If you are new to running or you want to start training for a specific race, it is advisable to complete a foundation program first. This simple program should build up your fitness and running capability. Over the weeks, you should gradually increase your running distance, while also working on your stability and strength using core and resistance exercises. If you begin a specific plan without first following a foundation program, your body may not be adequately prepared. As a result, you are less likely to produce your optimum peformance and more likely to suffer an injury.
WHEN TO DO A FOUNDATION PROGRAM
If your goal is to run 3.1 miles (5 km), you don’t necessarily need to do the foundation training—the 3.1-mile program on is sufficient. If your goal is 6.2 miles (10 km), do the first four to six weeks of a foundation program to help develop your running strength and endurance. If you are training for a half marathon , follow a six- to eight-week foundation program before you start on the specific race training; for a marathon, undertake at least eight weeks before starting the specific plan. Stop running for a week between the two programs and rest or cross-train. This transition week gives your body a recovery break from running.
Three to four running sessions per week will adequately prepare you for a 5-km (3.1-mile) race. The runs should be increased gradually, so that you build up to your target distance, and varied to ensure that you remain stimulated and motivated. The inclusion of one cross-training session per week will increase your aerobic capacity and muscular fitness while also giving your running joints a rest. It is also important to give your body time to recover between training sessions, so you should have two or three rest days per week at the start. If you are training for a specific race, it is advisable to reduce your training for the last two weeks before, known as tapering.
ADDING A FOUNDATION PROGRAM
If you have done a 3.1-mile (5km) race before, or are already an athlete , you might want to focus on increasing your speed. Following the foundation program for four weeks and then undertaking the 3.1 mile (5 km) program opposite would help you increase your overall body strength and running endurance, and should lead to better performance and a faster race time. If you are an experienced 3.1 mile (5 km) runner, you could add one or two miles to some of the sessions suggested in the sample program to improve running fitness and performance over the distance. Use your training logs to make informed decisions about where to adapt your training load and always listen to your body. Don’t run more than 25 miles (40 km) per week during weeks five and six; it’s unnecessary for this event and there’s a risk of overtraining, and therefore injury.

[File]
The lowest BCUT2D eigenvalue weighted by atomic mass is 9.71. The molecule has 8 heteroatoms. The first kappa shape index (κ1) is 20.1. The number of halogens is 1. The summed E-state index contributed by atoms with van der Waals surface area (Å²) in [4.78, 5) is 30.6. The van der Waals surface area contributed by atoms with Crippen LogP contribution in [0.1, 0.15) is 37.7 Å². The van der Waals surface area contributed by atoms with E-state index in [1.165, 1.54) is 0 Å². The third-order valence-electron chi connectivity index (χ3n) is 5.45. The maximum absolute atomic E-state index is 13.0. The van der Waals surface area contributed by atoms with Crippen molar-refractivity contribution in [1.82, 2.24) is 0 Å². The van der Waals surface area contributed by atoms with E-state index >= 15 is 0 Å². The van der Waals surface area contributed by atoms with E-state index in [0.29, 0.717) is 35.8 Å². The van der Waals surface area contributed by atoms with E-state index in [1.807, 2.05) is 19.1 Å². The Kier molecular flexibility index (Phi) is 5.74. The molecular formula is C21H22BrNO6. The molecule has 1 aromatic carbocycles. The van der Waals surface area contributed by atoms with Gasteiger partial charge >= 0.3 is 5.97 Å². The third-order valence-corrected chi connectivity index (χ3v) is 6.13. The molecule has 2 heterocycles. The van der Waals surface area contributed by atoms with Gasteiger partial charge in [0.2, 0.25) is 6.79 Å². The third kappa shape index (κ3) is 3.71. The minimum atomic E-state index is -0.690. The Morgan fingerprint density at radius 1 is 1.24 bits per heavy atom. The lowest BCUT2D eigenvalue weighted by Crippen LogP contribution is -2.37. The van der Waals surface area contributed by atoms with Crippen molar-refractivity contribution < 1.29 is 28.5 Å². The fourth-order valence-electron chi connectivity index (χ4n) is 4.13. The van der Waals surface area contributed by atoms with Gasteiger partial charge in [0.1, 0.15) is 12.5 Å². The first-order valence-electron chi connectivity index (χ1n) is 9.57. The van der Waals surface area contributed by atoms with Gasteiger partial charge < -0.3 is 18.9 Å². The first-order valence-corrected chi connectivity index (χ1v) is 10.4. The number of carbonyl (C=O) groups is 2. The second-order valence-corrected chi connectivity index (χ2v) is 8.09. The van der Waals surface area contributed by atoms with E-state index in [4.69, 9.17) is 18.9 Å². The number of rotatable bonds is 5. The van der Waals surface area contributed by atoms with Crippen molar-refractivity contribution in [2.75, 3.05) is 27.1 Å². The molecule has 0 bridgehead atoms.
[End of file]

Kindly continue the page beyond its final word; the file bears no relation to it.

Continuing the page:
To prepare for a 6.2-mile (10km) race, you will need to do four to five running sessions per week, with two rest sessions to allow your body time to recover. Adding at least one cross-training session every two weeks will give your body a break from running, as well as work on your aerobic and muscular fitness. A two-week taper period at the end of the program will ensure that your body is prepared for a race.
PICKING UP THE PACE
If you have never run a 10k race before, it is advisable to follow the first four to six weeks of the foundation program on to develop your running fitness. You should then be sufficiently prepared to progress to this specific 10k program and avoid the risk of overtraining. Experienced 10k runners who want to run faster can benefit from following a full foundation program before undertaking the 10k program. If you are an advanced 10k runner, add 2–4 miles (3–6 km) to some of the sessions, depending on where you feel you need to improve. Do not exceed 40 miles (64 km) per week during weeks five and six because anything more than this is unnecessary for this race distance.
taken From "The Complete Running and Marathon Book" -- OmRiyadat